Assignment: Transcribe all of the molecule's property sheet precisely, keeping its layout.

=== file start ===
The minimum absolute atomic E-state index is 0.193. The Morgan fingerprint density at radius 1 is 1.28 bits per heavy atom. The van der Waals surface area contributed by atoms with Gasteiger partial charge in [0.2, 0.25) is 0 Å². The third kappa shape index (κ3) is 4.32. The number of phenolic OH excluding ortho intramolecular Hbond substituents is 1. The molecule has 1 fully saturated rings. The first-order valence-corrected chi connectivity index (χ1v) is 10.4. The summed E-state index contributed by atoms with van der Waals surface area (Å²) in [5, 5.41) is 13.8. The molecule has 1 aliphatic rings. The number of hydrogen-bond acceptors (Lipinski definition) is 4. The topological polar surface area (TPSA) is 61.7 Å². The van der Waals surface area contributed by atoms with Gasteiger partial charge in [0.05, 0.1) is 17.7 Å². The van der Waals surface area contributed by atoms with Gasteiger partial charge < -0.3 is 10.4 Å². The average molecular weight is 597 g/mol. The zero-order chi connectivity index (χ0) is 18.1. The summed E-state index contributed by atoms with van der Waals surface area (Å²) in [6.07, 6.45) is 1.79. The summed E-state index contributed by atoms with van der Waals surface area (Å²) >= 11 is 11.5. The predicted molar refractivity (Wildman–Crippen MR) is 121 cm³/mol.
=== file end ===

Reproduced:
The minimum absolute atomic E-state index is 0.193. The Morgan fingerprint density at radius 1 is 1.28 bits per heavy atom. The van der Waals surface area contributed by atoms with Gasteiger partial charge in [0.2, 0.25) is 0 Å². The third kappa shape index (κ3) is 4.32. The number of phenolic OH excluding ortho intramolecular Hbond substituents is 1. The molecule has 1 fully saturated rings. The first-order valence-corrected chi connectivity index (χ1v) is 10.4. The summed E-state index contributed by atoms with van der Waals surface area (Å²) in [5, 5.41) is 13.8. The molecule has 1 aliphatic rings. The number of hydrogen-bond acceptors (Lipinski definition) is 4. The topological polar surface area (TPSA) is 61.7 Å². The van der Waals surface area contributed by atoms with Gasteiger partial charge in [0.05, 0.1) is 17.7 Å². The van der Waals surface area contributed by atoms with Gasteiger partial charge < -0.3 is 10.4 Å². The average molecular weight is 597 g/mol. The zero-order chi connectivity index (χ0) is 18.1. The summed E-state index contributed by atoms with van der Waals surface area (Å²) in [6.07, 6.45) is 1.79. The summed E-state index contributed by atoms with van der Waals surface area (Å²) >= 11 is 11.5. The predicted molar refractivity (Wildman–Crippen MR) is 121 cm³/mol.